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Thursday, September 20, 2012

Haunted House Virtual Tour with V.R.Christensen and B.Lloyd

Dig into the past... if you dare.

As promised, some lovely guests! Old houses hold secrets (as shown by Calverley Old Hall in Base Spirits... If you're reading this blog, you yearn for tales such as these... and so here is a stop on a virtual Haunted House tour... ladies? You have the stage.

This time, on the Haunted House Virtual Tour promoting our ghost novellas Blind and Ungentle Sleep (by V.R.Christensen and B.Lloyd respectively), it’s a bit of a cross-over: characters from one book visit the house from the other… if that doesn’t make sense yet, well, try reading the novellas and maybe it will…


‘There have been stories, well, like so many of these old places of course, but nothing you need take any notice of,’ said the house agent smoothly, as he escorted his latest clients around the house.

Newly-weds, he guessed, just back from the continent. She looked ... a trifle nervous, Dark shadows under the eyes, denoting sleepless night. The husband, protective. ‘My wife is in need of somewhere quiet, peaceful. We were in the area, caught sight of it and thought we would see around the place.’
‘What sort of stories, exactly?’ asked the lady.
‘Well, you would need to ask Mrs Beadsley, she was housekeeper to the last occupant and comes in to air the place and keep an eye on things generally. But stories they are and no more, I am sure.’
‘Not a happy house, then?’ pursued the lady.
The agent was a little taken aback by this, but quickly collected himself.
‘It has never remained empty for long – and with the female touch, and a little care, you will find it makes an excellent family home..’
‘Why did the last occupant leave?’
‘I believe he found occupation elsewhere which necessitated much travel and decided to relinquish it as a result. And now, can I show you the dining room? The drawing room? And then perhaps upstairs?’
 They viewed the dining room, followed by the drawing room, which was the house agents particular pet and one he particularly like to show to advantage: ‘A rare timepiece, I think you’ll agree – everything kept in the old style, some quite rare pieces, which are becoming increasingly difficult to find …’ To the agent’s satisfaction they reached the upper floor without further questions. Comments were more along the lines of ‘comfortable, spacious, well-lit’ – much more in his line of business.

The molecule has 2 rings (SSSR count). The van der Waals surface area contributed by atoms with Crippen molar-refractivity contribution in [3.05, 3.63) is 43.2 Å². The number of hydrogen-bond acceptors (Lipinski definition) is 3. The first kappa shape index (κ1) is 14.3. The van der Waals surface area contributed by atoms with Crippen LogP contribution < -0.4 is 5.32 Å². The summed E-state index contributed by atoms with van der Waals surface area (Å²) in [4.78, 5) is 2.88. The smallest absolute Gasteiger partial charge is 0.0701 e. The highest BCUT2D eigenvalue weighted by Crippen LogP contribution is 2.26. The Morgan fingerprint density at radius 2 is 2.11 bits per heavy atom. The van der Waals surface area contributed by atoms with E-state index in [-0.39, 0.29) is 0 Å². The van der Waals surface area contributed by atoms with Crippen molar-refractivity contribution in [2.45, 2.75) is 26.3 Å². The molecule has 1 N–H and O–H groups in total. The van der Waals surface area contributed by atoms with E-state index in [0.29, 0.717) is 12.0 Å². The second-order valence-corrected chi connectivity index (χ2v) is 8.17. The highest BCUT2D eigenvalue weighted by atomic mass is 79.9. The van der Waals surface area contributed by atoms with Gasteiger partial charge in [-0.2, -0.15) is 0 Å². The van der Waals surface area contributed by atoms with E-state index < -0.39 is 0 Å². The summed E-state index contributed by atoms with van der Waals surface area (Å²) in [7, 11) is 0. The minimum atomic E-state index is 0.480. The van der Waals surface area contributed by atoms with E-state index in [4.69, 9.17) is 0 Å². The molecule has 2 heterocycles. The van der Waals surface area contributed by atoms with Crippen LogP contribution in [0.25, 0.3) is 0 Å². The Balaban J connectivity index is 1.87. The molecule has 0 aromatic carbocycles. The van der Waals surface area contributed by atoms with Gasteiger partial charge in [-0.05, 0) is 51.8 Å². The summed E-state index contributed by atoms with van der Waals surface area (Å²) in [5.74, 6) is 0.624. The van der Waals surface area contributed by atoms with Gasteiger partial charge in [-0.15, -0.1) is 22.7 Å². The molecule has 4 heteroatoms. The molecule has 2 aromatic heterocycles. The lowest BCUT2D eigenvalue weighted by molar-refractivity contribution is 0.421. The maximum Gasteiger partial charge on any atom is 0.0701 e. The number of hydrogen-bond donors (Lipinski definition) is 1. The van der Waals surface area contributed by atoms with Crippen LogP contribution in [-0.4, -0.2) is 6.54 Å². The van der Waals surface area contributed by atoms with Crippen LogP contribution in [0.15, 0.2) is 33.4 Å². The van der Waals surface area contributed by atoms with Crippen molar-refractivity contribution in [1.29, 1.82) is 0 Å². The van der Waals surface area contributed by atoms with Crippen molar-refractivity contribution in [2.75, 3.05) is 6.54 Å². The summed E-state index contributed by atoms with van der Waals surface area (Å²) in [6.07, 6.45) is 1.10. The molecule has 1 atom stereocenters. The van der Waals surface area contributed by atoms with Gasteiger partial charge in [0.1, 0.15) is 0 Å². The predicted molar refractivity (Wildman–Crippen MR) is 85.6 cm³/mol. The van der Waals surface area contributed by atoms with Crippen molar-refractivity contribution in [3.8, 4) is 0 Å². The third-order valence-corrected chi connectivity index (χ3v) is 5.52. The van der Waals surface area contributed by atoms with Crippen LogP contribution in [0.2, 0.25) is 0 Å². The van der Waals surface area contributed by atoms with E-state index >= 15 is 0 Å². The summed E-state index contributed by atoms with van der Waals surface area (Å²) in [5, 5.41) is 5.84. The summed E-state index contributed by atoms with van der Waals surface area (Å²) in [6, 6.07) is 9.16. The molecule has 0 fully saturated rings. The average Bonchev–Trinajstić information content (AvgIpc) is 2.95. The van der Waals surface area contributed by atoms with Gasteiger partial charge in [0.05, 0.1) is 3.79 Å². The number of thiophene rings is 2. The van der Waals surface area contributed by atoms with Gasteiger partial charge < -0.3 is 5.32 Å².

‘And here is the master bedroom,’ he declared, sweeping the massive oak door back on its well-oiled hinges and extending an all-embracing arm to indicate the painted ceiling, the oriental carpet, the four-poster bed, the curtains, the armchair by the fireplace. A movement by the curtains caused him to purse his lips and he strode across the room in order to close the window.
‘Mrs Beadsley, airing the rooms as I said, no doubt forgot to close the window … ah, this appears to be a little sticky – well, that can soon be fixed …’
He turned to see the husband half supporting his wife who seemed barely conscious. The two men helped her to a chair.
‘Dear, dear, perhaps a little fresh air …’suggested the agent.
‘It’s nothing, it has passed already,’ said the woman, sitting up straight suddenly.
‘Who lived here originally?’ They asked the question together.
‘Well, it belonged to the Tremonton family in the 19th century, but the line died out with the last incumbent, and so it came through a series of hands to be on the market by 1900. Now, if you’re sure you’re quite recovered, perhaps we should …’

The agent felt uncomfortable as he watched the couple walk up the drive. Still, you can’t win them all, he mused briefly, before proceeding to lock up.

Once they were well clear of the grounds, the lady turned to her husband: ‘I knew there was something wrong the moment I stepped through the door – there was a man sitting in the armchair by the fireplace, staring straight ahead; I saw the agent pass straight past him, without a word – and you also did not see him. But what most disturbed me . . .’
‘Yes?’ asked her husband.
‘The eyes. Opaque, sightless. Staring. I think that is what made me faint. Then when I came round – there was no sign of him.’
‘Well, I think after your recent experiences at home, it would be advisable to look elsewhere for a house to live in, my dear, don’t you?  I don’t think Tremonton Manor would quite fit the bill, do you?’
‘I suppose not. Although . . . ‘
‘I do wonder what become of him. The last of the Tremontons …’


What did happen to Tremonton indeed? And what had been the wife’s previous experiences? If you are curious, read these to find out :

Blind, by V.R.Christensen


Ungentle Sleep by B.Lloyd

Links :

Blind : US
Blind : UK

Ungentle Sleep : US
Ungentle Sleep : UK

1 comment:

  1. Aw thanks m'dear for being such a jolly grand host !(@LydiaMaydew sends her compliments and cocktail shaker as well! :D)